Cities are complex systems. We should analyse them as such

They don't get more complex than this: Lower Manhattan. Image: Getty.

The way we design our cities needs a serious rethink. After thousands of years of progress in urban development, we plateaued some 60 years ago. Cities are not safer, healthier, more efficient, or more equitable. They are getting worse on these measures. The Conversation

The statistics on chronic disease, rising road tolls and congestion in our urban environments paint a bleak future. The clues to why lie in how we think about and design our cities.

Cities are highly complex, yet we are not thinking about them that way. We argue cities are complex and sociotechnical in nature. This means that, stripped back, they comprise people and communities interacting with one another and with objects (such as roads, buildings and parks) within a range of urban settings or contexts.

Complex sociotechnical systems (urban, transportation or warfare) are difficult to analyse. However, ergonomics and human factors methods such as cognitive work analysis allow an understanding of the whole system rather than the parts.

Cognitive work analysis was originally developed to support the analysis and design of complex engineered systems. We are using it to analyse and design cities.

The quest for better cities

Theoretical and practical efforts to create better cities have a long history. Before Walter Christaller’s “central place theory” and Charles Lindblom’s exploration of the “science of muddling through”, there was Ebenezer Howard’s utopian “garden city movement”, the enduring “concentric zone model” of Ernest Burgess, and the “multiple nuclei model” of Chauncy Harris and Edward Ullman.

More recent approaches provide guidance on good city structures relating to quality of life, infrastructure efficiency and city futures. The Congress for the New Urbanism advocates for quality of life through “walkable” urban neighbourhoods. Transit-orientated developments seek to have commercial, residential and community facilities close to public transport.

In the 21st century we recognise and conceive “creative”, “smart” and “knowledge” cities. These focus on the use of human resources, social capital, education, innovation, communication and digital technologies.

We argue that the limitation of these approaches is their reliance on sets of standards and guidelines. They provide reductionist principles for how cities “should” be designed and developed.

While useful for articulating the goals and values we would like for cities, their consequences within the broader city system are not well considered.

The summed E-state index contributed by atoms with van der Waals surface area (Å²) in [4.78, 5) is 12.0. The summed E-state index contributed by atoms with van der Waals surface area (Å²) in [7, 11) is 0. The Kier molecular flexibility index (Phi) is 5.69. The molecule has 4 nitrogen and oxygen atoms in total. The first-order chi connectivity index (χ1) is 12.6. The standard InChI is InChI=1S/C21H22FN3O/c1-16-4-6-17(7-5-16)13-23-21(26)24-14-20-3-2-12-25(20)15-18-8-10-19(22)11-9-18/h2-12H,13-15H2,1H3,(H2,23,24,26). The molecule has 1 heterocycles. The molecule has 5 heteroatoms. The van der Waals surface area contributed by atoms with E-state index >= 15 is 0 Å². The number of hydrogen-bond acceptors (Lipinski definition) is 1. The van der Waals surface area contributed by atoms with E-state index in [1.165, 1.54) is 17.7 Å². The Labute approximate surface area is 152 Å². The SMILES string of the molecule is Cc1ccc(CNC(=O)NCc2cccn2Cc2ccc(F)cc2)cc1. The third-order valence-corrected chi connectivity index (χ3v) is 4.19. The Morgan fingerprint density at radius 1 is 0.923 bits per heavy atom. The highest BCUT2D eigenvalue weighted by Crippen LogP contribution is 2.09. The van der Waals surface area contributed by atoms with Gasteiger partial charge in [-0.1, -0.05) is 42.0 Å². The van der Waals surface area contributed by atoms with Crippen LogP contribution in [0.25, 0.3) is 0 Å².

Cities as complex sociotechnical systems

The priority of sociological and technological systems is to optimise the interactions between people, technology and environments.

Cognitive work analysis is concerned with constraints rather than goals. It is based on the notion that by making constraints explicit, and exploiting them, we enhance system performance. It comprises interrelated phases including work domain analysis.

This approach allows us to model the city system across five hierarchical levels. This detailed model describes and links the purposes, values and priorities, the activities that are performed, right through to the physical objects that make up the city and the functions they serve.

Work domain analysis in action – tracing how public art contributes to a footpath design.

The findings are compelling. For example, we can show that public art on a footpath has the function of both a landmark and a form of communication, in the same way signage does. This is then linked to improved way-finding, legibility and social interaction in the street. And that, in turn, results in greater levels of perceived and actual safety, user comfort and a sense of community.

Ultimately, this supports both the technical intention of a footpath, as a pedestrian right of way, and its urban design contribution, as an important social place. As it is now possible to understand the system-wide implications of including or excluding key elements, we can start to design better cities.

Additional analyses have focused on: the design of active transport corridors; public space; main streets; school zones; playgrounds; and urban design and CCTV. The findings demonstrate the complexity in these environments and show how existing design approaches may not be fit for purpose.


Exploring a new approach

In a rapidly changing world in which smart cities are desired and urban megacities are a reality, we need to explore new knowledge and new approaches. Current descriptive and disparate approaches to the review, analysis and design of our cities need to be challenged.

The profession and politics of the built environment continue to operate within discipline silos. Planning, architecture, engineering, transport, water, power, commercial and retail development, urban design, community services and more are all dealt with in relative isolation. The links between them are only examined as necessary, or as legislatively required.